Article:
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Boeing will make the military’s new hypersonic spaceplane

Boeing will make the military’s new hypersonic spaceplane


The goal is to make a low-cost, on-demand vehicle to send satellites into orbit

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For the last few years, the US military has been looking to make an entirely new hypersonic spaceplane — one that can be reused frequently over a short period of time to deliver multiple satellites into orbit. And now the Department of Defense has picked Boeing to turn that spaceplane into a reality. DARPA, the agency that tests new advanced technologies for the military, has picked Boeing’s design concept, called the Phantom Express, to move forward as part of the agency’s Experimental Spaceplane (XS-1) program. That means DARPA will work together with Boeing to build and test out the company’s vehicle.

The goal of DARPA’s XS-1 program is to create a spacecraft that’s something of a hybrid between an airplane and a traditional vertical rocket. The spaceplane is meant to take off vertically and fly uncrewed to high altitudes above Earth. From there, the vehicle will release a mini-rocket — a booster with an engine that can propel a satellite weighing up to 3,000 pounds into orbit. As the booster deploys the satellite, the spaceplane will then land back on Earth horizontally just like a normal airplane — and then be fueled up for its next mission. DARPA wants the turnaround time between flights to last just a few hours.

A hybrid between an airplane and a traditional vertical rocket

But perhaps the most audacious goal is the price DARPA wants for each flight. The agency is aiming for the spaceplane to cost $5 million per mission, a significant bargain considering most orbital rockets cost tens to hundreds of millions of dollars to launch. And Boeing says it’s up to the task. “Phantom Express is designed to disrupt and transform the satellite launch process as we know it today, creating a new, on-demand space-launch capability that can be achieved more affordably and with less risk,” Darryl Davis, president of Boeing Phantom Works, said in a statement.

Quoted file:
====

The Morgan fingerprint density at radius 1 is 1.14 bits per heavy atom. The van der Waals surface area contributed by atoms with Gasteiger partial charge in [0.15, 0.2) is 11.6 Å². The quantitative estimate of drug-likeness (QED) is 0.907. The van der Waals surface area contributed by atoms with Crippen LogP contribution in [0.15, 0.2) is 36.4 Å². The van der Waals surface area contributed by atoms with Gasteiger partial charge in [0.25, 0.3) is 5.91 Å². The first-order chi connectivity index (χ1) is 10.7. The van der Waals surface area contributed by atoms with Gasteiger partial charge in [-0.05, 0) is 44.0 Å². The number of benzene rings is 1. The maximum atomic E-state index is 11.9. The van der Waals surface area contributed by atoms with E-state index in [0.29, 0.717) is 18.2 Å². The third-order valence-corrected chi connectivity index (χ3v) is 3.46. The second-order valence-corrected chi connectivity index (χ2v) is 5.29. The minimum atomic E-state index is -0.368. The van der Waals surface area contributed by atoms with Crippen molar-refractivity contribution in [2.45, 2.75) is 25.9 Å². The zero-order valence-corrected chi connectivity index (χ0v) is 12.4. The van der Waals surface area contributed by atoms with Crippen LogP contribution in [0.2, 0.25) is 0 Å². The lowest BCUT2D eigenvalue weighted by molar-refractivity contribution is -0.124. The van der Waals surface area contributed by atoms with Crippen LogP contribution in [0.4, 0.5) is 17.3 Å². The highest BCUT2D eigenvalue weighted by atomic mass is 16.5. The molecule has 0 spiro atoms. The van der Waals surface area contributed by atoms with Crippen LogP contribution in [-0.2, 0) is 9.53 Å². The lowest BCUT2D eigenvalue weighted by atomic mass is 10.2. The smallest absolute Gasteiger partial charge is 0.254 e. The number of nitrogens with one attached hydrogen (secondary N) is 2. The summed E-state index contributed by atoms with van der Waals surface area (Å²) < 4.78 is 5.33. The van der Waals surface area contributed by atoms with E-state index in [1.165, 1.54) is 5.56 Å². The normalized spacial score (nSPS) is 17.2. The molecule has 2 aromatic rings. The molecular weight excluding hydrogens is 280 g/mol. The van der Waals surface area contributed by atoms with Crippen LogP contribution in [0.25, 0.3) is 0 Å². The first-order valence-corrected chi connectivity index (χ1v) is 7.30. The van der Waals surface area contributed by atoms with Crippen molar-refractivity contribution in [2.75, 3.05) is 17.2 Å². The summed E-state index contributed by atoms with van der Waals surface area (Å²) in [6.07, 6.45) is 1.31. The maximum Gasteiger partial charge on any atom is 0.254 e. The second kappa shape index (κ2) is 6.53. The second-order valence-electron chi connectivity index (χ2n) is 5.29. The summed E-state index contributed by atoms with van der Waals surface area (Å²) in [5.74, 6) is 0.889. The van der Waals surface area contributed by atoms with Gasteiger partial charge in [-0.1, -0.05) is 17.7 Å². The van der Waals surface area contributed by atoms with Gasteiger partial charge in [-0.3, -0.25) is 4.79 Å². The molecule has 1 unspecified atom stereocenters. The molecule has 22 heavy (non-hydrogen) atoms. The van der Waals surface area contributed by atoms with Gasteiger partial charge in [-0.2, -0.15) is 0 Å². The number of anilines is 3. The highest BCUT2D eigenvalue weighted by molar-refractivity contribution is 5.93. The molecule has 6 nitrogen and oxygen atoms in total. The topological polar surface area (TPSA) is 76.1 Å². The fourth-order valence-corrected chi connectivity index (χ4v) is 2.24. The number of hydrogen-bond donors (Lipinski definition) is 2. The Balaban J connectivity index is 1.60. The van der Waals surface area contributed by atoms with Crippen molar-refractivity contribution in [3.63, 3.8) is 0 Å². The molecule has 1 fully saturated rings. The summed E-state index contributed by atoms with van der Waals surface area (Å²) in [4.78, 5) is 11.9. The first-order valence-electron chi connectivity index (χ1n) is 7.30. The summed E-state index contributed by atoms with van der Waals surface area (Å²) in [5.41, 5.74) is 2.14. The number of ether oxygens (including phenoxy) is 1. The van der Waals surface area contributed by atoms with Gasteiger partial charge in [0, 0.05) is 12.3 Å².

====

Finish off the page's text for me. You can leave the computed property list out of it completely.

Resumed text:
Boeing was one of three companies vying for the chance to build a spaceplane for XS-1. The other two contenders included Northrop Grumman Corporation and Masten Space Systems. The three companies had all been awarded contracts through Phase 1 of the XS-1 program to determine the feasibility and methods needed to make such a frequently reused spaceplane possible. The three companies each paired up with a commercial launch provider to come up with their designs: Northrop paired with Virgin Galactic, Masten with XCOR Aerospace, and Boeing with Jeff Bezos’ company Blue Origin.

Though it looks like Boeing has decided to go with a different company to make the propulsion system for its spaceplane. The vehicle will use an AR-22 engine, manufactured by Aerojet Rocketdyne, instead of an engine from Blue Origin. The AR-22 is roughly the same type of engine used to power the Space Shuttle, according to Aerojet. “This engine has a demonstrated track record of solid performance and proven reusability,” Eileen Drake, president and CEO of Aerojet Rocketdyne, said in a statement.

A rendering of the Phantom Express preparing for launch.
A rendering of the Phantom Express preparing for launch.
Image: Boeing

Now that Boeing has been selected by DARPA, the company is moving forward into Phase 2 and Phase 3 of the XS-1 program. Phase 2 includes the manufacture and testing of the vehicle’s technologies on the ground through 2019. In Phase 3, which is suppose to begin in 2020, the spaceplane will do 12 to 15 flight tests. A big objective of this phase is to fly the plane 10 times over a 10-day period, to demonstrate that the vehicle can do quick turnarounds. The first of these flights won’t include payloads, but the spaceplane will eventually test out sending payloads weighing 900 and 3,000 pounds into lower Earth orbit.

DARPA says the XS-1 will meet a critical need for the military by decreasing the amount of time it takes to get a satellite into orbit. That could be important if the US needs to get a satellite up in a pinch, perhaps if a crucial satellite in space is suddenly lost. But DARPA also hopes that the technologies created through the XS-1 program will eventually be adopted by the commercial spaceflight industry, to make getting satellites to space a potentially faster and cheaper endeavor.

“We’re delighted to see this truly futuristic capability coming closer to reality,” Brad Tousley, director of DARPA’s Tactical Technology Office (TTO), which oversees XS-1, said in a statement. “Demonstration of aircraft-like, on-demand, and routine access to space is important for meeting critical Defense Department needs and could help open the door to a range of next-generation commercial opportunities.”